The
True Value of a Steal We all know about steals
and the value that they posses for a fantasy season. If you don’t got em’,
your basically “punting,” or giving up, one of the 5 major categories
in fantasy baseball on offense (AVG, HR, RBI, RUNS, SB). If you do got em’,
well, then you are sitting pretty like the George Steinbrenner when it
comes time to sign that free agent that’s price is ridiculously high.
But are steals calculated correctly? By this we mean is the steal, a
pretty straightforward stat, really that straightforward? Let’s see if
we can muddy the waters a bit for you. Pierre 65, Crawford 55, Sanchez 52, Podsednik 43, Beltran 41, Roberts 40, Soriano 35, Renteria 34, Suzuki 34, Lofton 30, Damon 30, Eric Young 28, Baldelli 27, Furcal 25, Cabrera 24. Pretty standard stuff, but have you thought of looking at steals alongside caught stealing (CS)? How does this list strike you?
The leaderboard looks a little bit different in that context doesn’t it? What if we revised our top 15, based not on total steals but on the aggregate total? If we did it would look like this:
Pierre and Crawford maintain their top two positions on the list, while Sanchez falls from the 3^{rd} spot to 5^{th}. When you take a look at Sanchez’s poor success rate of 68% (52 of 76) and realize that on the other end of the spectrum you have Beltran and his 90% (37 of 41), we hope that you can see our point. Yes, Beltran had 11 less steals than Sanchez (41 to 52), but he was thrown out 20 times less (4 to 24)! In other words, if compare Sanchez to Beltran, you give Sanchez a +11 for the steals and a 20 for his CS, and so you end up with Sanchez being a –9 in comparison to Beltran. Should that really be rewarded? Another way to look at this is to say that Sanchez made 9 more outs than Beltran did with his CS, so why don’t we just subtract 9 hits, or walks, from Sanchez’s OBP? That would lower his OBP to .299 from his actual .319 OBP from last year. Think about that…in essence we’re saying that each CS is worth roughly 1.52 points off of ones OBP (depending on total plate appearances). If we turn to Beltran we get the following numbers: 41 SB, 4 CS, with a .389 OBP, which if we subtract the 4 CS from the times he reached base, we get a .382 OBP. This further emphasizes the importance of being successful on ones stolen base attempts. Speaking of that success rate, haven’t you heard that a 7580% success rate is the ideal for basestealers. How did our top guys from last year do in this respect?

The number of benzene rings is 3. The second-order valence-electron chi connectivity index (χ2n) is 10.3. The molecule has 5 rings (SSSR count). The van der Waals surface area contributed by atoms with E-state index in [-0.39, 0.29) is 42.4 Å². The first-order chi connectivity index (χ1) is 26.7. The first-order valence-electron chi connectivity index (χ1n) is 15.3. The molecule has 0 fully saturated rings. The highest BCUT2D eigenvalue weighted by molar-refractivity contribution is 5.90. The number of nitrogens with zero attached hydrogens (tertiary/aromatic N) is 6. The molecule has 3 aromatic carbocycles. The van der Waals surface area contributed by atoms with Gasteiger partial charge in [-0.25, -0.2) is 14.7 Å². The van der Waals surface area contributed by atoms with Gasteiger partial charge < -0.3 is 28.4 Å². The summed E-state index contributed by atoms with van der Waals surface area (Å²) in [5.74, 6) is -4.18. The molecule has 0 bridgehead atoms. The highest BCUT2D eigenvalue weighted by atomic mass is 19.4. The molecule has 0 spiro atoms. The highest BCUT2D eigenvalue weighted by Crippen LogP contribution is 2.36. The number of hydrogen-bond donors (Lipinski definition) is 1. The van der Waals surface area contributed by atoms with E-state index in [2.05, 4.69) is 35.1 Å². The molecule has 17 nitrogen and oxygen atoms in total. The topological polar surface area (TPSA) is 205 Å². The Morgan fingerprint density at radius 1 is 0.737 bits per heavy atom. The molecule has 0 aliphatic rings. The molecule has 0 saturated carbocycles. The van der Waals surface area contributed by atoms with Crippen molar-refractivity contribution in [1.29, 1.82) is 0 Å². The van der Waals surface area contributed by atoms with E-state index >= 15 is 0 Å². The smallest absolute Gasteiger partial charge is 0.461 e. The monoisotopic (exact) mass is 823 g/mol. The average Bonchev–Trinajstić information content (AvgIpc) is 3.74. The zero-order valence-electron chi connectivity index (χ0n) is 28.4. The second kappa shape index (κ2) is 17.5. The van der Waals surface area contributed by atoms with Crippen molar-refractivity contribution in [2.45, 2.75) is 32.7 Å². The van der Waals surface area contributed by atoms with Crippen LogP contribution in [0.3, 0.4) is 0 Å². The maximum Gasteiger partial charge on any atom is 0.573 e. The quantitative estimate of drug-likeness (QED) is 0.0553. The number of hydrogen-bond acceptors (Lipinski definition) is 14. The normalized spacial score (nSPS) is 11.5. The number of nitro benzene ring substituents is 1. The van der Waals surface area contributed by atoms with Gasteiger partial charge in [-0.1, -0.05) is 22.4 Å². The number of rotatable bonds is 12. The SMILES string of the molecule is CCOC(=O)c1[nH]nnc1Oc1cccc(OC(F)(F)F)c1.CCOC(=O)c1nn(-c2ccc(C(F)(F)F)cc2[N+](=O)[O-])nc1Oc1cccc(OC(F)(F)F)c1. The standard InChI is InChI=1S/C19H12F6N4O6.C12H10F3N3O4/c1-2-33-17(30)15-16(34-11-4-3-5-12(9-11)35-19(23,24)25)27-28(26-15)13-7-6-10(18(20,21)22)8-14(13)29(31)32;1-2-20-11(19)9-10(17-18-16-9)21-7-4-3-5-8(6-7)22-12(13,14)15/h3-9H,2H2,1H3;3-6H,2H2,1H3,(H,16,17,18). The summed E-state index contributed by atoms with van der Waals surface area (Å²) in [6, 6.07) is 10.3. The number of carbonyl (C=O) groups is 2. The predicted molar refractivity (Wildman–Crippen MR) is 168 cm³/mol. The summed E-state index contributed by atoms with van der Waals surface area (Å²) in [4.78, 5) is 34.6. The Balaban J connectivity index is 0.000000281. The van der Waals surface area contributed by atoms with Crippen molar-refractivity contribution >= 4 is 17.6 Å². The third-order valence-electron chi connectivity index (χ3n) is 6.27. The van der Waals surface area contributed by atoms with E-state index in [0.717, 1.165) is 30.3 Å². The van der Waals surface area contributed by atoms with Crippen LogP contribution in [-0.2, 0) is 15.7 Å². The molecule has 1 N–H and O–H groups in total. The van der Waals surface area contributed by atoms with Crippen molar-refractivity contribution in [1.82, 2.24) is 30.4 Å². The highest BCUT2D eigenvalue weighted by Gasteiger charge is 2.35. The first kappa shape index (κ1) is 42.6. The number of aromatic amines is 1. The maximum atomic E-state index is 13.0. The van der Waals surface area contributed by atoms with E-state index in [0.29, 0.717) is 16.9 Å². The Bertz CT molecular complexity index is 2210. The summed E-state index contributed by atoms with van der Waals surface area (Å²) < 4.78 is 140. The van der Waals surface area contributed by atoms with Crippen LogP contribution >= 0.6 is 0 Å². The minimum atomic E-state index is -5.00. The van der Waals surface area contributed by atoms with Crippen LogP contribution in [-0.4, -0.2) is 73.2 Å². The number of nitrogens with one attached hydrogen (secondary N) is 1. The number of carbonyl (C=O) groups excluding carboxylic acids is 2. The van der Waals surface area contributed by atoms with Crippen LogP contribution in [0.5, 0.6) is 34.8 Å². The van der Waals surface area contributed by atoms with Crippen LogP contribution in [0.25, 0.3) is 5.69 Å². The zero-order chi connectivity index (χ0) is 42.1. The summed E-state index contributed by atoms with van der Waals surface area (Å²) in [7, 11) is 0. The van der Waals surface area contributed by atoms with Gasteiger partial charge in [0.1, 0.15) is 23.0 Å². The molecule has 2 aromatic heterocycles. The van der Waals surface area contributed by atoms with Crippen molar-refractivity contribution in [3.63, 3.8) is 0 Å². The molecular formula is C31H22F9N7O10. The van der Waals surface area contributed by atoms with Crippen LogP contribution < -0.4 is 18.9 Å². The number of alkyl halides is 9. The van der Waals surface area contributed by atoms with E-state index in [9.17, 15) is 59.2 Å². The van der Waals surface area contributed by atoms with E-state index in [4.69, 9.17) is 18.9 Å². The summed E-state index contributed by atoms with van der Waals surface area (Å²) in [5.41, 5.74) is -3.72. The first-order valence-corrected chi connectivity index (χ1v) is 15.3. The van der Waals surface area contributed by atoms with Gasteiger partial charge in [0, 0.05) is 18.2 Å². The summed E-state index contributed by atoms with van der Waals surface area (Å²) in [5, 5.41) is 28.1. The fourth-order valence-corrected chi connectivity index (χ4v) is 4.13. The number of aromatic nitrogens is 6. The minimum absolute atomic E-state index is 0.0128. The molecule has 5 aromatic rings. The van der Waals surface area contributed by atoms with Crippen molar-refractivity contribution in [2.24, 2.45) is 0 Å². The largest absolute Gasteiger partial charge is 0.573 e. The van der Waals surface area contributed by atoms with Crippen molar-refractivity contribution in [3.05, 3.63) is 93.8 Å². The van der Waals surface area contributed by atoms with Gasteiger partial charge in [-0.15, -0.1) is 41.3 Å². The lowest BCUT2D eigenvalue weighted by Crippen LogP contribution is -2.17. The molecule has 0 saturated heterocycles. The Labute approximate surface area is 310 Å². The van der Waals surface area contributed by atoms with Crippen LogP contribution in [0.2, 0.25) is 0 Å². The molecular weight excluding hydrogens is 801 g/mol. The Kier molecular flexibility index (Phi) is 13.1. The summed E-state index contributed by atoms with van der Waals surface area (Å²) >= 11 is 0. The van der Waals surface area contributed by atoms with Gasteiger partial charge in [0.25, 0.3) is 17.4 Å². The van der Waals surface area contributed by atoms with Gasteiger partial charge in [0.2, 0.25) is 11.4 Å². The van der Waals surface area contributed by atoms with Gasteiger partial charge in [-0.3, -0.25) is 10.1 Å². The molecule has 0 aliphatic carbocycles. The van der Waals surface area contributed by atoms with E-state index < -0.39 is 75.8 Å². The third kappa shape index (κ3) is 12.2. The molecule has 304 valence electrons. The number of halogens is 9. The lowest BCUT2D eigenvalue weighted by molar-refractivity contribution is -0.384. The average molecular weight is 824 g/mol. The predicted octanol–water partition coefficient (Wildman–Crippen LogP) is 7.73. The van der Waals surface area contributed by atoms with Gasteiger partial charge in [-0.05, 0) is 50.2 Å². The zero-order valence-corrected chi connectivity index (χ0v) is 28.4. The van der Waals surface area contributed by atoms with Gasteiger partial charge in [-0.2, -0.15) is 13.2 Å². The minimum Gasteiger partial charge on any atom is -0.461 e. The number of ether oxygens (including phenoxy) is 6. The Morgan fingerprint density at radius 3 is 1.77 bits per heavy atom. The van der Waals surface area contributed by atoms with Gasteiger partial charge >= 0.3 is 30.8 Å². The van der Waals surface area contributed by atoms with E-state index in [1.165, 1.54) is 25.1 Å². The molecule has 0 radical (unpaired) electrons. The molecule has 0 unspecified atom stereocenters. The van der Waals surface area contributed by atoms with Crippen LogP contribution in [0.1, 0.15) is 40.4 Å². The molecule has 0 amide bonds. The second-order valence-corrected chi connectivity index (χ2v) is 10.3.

Based on the “success rate” of 75% and up, only Furcal, Cabrera, Beltran, Crawford, Damon, Renteria, Podsednik, Soriano and Ichrio would be considered to have had a successful season (leaving out Lofton, Pierre, Sanchez, Roberts, Baldelli and Young). How accurate is this 7580% figure we often hear? Here are the percentages for the top 10 basestealers of alltime.
* Billy Hamilton’s career
lasted from 18881901, prior to the recording of the CS. It appears that 7580% is right about where the top guys on the list sit, so we comfortable in stating that benchmark as a good one for basestealers to aspire to. One last table…how did our guys do if we list the top 15 players from 2003 based upon this aggregate total only, meaning that you get a +1 for a steal and a –1 for a CS? We end up seeing a couple of new names by this reckoning (in bold).
In closing we would propose that a CS is just as important as an SB, and in fact someone who willynilly gets caught running the bases’ with reckless abandon should be punished and not rewarded for their transgressions. A prefect example of this is Luis Castillo, who in 2003 had 21 SB but was caught 19 times, meaning that in our system he would have only had a +2 in the SB category or less than Jeff Kent’s aggregate total of 4 (6 SB, 2 CS)! SB’s are a valuable an important stat but lets be fair about how we assign value to them and realize that the discerning thief is much more valuable in real baseball, so shouldn’t we mirror that in the fantasy world?



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